How Germany’s Romance With Europe has Wilted

Germany began and lost two World Wars in the first half of the 20th century. And, since that formative experience, the nation has become one of the most ardent supporters of a unified Europe. To prove its belief in the continent it has opened its checkbook on more than one occasion. In a recent change of heart, Germany’s shown a bit of reluctance about funding a Greek bailout. As a result, the question has arisen as to whether or not Germany has retreated into a nationalism they abandoned a long time ago.

According to a New York Times op-ed piece:

“Let me explain. Germany is probably still the most ardent believer in Europe. We are not becoming more nationalistic, just more realistic. For decades we have shouldered the challenges of the European project. We paid the lion’s share into all the budgets and grand schemes the European Union ever conceived. We gave our national interests second row.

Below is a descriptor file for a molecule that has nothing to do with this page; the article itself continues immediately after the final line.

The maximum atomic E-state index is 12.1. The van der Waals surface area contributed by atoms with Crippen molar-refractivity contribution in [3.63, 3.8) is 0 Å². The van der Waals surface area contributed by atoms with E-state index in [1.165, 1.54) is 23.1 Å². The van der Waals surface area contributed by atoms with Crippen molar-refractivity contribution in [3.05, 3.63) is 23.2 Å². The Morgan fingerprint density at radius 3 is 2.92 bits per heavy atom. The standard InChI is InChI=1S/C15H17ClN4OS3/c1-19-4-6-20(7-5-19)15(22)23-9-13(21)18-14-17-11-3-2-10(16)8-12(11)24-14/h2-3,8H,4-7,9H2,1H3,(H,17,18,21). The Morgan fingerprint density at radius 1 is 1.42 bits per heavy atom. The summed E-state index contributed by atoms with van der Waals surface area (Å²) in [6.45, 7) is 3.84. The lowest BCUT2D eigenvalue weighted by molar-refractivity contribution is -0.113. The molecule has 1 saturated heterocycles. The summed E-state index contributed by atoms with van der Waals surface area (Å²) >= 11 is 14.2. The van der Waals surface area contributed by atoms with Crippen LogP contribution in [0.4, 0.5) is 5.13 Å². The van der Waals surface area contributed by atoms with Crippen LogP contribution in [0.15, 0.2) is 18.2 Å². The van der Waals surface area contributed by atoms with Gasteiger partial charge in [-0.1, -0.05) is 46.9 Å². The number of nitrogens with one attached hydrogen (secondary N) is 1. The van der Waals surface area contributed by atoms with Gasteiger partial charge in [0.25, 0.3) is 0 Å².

“Shell-shocked and ashamed after World War II, we yearned for a new identity. We wanted to be Europeans more than we wanted to be Germans. That was our state of mind throughout the Cold War. It was true even for a long time after the Wall came down.

“After Paris, I went to Washington in 2002 to head our bureau there, and I shared this view with a French diplomat. ‘We are not just flirting with France,’ I told him. ‘We are serious: We want to marry. We always wanted to. But that window is closing.’ Not abruptly, I told him. We were slowly coming to terms with ourselves. We were becoming a normal nation — as much as possible, anyway.”

According to this writer, Germany was pushing hardest to move such different countries toward becoming a United States of Europe. At the same time, the other nations of the continent resisted, and were hesitant and unwilling. Now, in order to survive, the EU more than ever needs German money while the country has been doing a lot of second guessing about the possibility.

Today, the eurozone finally agreed on a $146 billion rescue package for Greece but, one has to wonder, at what cost? The preamble to the Treaty on European Union states that it is to be an ever closer union, meaning a time should come of complete unity. With the new deal struck it’s interesting to see whether that dream becomes that much closer or further away than ever.

You can visit The New York Times to read more about how Germany has waited too long for Europe.


Rocky Vega,
The Daily Reckoning